A news study found that massive concentrations of amyloid protein in the brain areas responsible for language processing could trigger a rare type of dementia dubbed primary progressive aphasia (AAP) that causes patients to lose their ability to speak.
Study authors based their findings on brain scans performed with state-of-the-art imaging techniques. They also compared those brain scans with amyloid buildup in patients with common forms of Alzheimer’s, which usually lead to memory loss.
In PPA patients, the brains had higher amyloid concentrations in the area responsible for speech, i.e. the left side of the brain, while in regular Alzheimer’s patients the concentrations were visible both in the right side and the left side of the brain.
The research was published in the Annals of Neurology.
Emily Rogalski, senior researcher involved in the study from the Northwestern’s Cognitive Neurology and Alzheimer’s Disease Center, noted that the recent research could help clinicians understand the course of the disease by analyzing the protein buildups in their patients’ brains. This could prove extremely helpful for an early intervention and personalized treatment.
Rogalski explained that it makes no sense to give a PPA patient drugs designed to stave off Alzheimer’s and memory loss. This is why it is crucial to develop a method of identifying the onset of PPA before it is too late and the patient losses their ability to use language.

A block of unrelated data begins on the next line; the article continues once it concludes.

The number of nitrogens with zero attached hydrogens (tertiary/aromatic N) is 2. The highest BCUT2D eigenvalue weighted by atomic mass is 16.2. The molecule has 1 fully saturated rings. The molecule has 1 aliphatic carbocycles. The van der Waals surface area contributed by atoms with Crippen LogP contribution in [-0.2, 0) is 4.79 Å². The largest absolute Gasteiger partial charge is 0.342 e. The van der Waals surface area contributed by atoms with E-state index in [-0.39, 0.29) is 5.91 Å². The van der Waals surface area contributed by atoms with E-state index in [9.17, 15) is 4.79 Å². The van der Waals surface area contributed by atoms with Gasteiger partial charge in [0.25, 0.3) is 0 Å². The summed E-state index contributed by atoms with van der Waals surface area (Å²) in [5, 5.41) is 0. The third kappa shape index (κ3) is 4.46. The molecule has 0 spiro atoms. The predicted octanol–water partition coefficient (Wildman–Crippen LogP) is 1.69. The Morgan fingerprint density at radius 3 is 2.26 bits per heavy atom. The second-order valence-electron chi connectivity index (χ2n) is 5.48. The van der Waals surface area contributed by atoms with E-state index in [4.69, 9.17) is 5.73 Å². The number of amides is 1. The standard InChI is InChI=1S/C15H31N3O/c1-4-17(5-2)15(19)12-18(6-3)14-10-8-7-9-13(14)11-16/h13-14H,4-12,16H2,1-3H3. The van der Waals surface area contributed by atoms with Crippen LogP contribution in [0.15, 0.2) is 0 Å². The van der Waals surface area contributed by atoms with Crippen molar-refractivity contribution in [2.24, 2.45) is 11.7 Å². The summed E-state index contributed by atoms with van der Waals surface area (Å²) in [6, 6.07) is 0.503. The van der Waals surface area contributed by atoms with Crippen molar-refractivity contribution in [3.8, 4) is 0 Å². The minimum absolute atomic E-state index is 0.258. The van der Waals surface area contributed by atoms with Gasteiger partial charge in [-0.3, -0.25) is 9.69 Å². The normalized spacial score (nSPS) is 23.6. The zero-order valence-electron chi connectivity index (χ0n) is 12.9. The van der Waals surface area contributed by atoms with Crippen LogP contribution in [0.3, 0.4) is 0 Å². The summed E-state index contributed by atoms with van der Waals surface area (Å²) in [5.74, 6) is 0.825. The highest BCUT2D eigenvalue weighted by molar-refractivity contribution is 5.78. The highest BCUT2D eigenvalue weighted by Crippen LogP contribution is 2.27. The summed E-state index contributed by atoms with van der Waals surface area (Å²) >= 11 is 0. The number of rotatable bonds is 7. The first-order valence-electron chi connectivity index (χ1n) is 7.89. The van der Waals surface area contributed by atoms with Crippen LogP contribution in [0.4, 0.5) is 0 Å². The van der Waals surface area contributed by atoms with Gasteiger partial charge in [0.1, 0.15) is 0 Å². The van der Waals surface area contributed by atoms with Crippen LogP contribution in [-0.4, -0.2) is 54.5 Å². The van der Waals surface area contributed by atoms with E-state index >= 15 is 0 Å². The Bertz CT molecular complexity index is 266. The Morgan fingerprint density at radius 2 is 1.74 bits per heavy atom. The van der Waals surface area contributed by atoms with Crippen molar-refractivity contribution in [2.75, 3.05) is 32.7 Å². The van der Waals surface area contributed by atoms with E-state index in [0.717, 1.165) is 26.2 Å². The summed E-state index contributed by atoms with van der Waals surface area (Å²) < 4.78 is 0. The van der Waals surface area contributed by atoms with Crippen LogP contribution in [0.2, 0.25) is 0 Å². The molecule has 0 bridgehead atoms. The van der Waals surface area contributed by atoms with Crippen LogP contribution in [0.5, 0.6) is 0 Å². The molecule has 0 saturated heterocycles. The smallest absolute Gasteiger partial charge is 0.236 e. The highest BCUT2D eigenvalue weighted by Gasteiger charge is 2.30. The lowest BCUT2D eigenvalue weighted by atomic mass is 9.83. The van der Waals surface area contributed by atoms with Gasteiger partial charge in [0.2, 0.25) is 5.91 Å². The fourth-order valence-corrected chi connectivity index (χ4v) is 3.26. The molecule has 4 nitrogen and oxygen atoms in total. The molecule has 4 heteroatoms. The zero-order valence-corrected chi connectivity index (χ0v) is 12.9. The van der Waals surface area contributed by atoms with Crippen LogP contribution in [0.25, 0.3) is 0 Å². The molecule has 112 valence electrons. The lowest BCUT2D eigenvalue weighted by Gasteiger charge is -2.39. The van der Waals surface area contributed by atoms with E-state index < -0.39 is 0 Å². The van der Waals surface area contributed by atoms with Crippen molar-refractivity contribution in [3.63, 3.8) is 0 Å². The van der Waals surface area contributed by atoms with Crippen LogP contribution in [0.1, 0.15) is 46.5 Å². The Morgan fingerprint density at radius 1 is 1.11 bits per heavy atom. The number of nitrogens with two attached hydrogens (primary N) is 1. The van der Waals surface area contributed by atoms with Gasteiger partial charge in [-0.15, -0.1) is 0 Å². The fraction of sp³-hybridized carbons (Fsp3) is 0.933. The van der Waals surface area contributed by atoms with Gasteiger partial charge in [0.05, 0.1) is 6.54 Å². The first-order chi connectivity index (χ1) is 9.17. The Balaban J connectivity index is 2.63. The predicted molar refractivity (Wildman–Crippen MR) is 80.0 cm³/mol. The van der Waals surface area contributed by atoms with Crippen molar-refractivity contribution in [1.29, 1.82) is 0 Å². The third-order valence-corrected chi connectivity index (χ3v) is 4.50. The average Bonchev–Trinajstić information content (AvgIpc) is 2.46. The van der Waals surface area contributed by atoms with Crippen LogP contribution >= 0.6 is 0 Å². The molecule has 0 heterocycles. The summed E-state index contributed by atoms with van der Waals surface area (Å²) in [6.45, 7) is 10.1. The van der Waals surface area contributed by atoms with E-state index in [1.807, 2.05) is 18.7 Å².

In the past, doctors could detect amyloid concentrations in their patients’ brains shortly after their death. But with the new imaging technique called Amyloid PET Imaging, the protein buildups can be tracked in live patients as well. Plus, docotrs can keep track of how those accumulations evolve over time.
Adam Martersteck, another researcher involved in the study, was thrilled with the new technology. He noted that Alzheimer’s research would get a big boost from the “exciting” tech.
Martersteck said that the new technology could help Alzheimer’s early detection. Plus, doctors can now know whether a patient is at risk of developing PPA and prevent language loss with proper medication.
According to official statistics, one in three U.S. seniors die from Alzheimer’s disease or another type of dementia. Plus, Alzheimer’s is on America’s top 10 causes of death list, but it is the only condition that cannot be cured, detected earlier, or slowed down.
Though, 90 percent of cancer patients are told about their diagnosis, only half as many learn they have Alzheimer’s.
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